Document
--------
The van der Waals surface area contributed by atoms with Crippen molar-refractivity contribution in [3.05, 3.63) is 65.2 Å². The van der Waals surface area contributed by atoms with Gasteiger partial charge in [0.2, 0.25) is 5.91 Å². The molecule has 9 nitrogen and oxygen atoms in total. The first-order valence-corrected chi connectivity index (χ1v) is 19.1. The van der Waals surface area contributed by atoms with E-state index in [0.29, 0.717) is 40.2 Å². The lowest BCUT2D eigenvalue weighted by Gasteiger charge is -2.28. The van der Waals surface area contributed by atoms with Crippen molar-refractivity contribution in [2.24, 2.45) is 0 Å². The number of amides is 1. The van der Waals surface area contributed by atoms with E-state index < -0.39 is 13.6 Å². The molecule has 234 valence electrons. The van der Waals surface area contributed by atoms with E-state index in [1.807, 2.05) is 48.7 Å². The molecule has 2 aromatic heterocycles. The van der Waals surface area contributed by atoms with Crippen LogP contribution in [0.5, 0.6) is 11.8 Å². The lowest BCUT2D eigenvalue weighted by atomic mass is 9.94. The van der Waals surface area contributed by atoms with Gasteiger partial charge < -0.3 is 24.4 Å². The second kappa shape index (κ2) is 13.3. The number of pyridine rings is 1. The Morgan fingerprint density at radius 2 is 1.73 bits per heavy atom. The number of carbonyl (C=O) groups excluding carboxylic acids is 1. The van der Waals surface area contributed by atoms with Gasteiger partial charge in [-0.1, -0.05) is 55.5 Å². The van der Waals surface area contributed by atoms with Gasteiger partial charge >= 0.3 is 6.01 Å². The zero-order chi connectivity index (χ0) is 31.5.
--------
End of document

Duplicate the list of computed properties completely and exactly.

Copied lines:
The van der Waals surface area contributed by atoms with Crippen molar-refractivity contribution in [3.05, 3.63) is 65.2 Å². The van der Waals surface area contributed by atoms with Gasteiger partial charge in [0.2, 0.25) is 5.91 Å². The molecule has 9 nitrogen and oxygen atoms in total. The first-order valence-corrected chi connectivity index (χ1v) is 19.1. The van der Waals surface area contributed by atoms with E-state index in [0.29, 0.717) is 40.2 Å². The lowest BCUT2D eigenvalue weighted by Gasteiger charge is -2.28. The van der Waals surface area contributed by atoms with Crippen molar-refractivity contribution in [2.24, 2.45) is 0 Å². The number of amides is 1. The van der Waals surface area contributed by atoms with E-state index < -0.39 is 13.6 Å². The molecule has 234 valence electrons. The van der Waals surface area contributed by atoms with E-state index in [1.807, 2.05) is 48.7 Å². The molecule has 2 aromatic heterocycles. The van der Waals surface area contributed by atoms with Crippen LogP contribution in [0.5, 0.6) is 11.8 Å². The lowest BCUT2D eigenvalue weighted by atomic mass is 9.94. The van der Waals surface area contributed by atoms with Gasteiger partial charge < -0.3 is 24.4 Å². The second kappa shape index (κ2) is 13.3. The number of pyridine rings is 1. The Morgan fingerprint density at radius 2 is 1.73 bits per heavy atom. The number of carbonyl (C=O) groups excluding carboxylic acids is 1. The van der Waals surface area contributed by atoms with Gasteiger partial charge in [-0.1, -0.05) is 55.5 Å². The van der Waals surface area contributed by atoms with Gasteiger partial charge >= 0.3 is 6.01 Å². The zero-order chi connectivity index (χ0) is 31.5.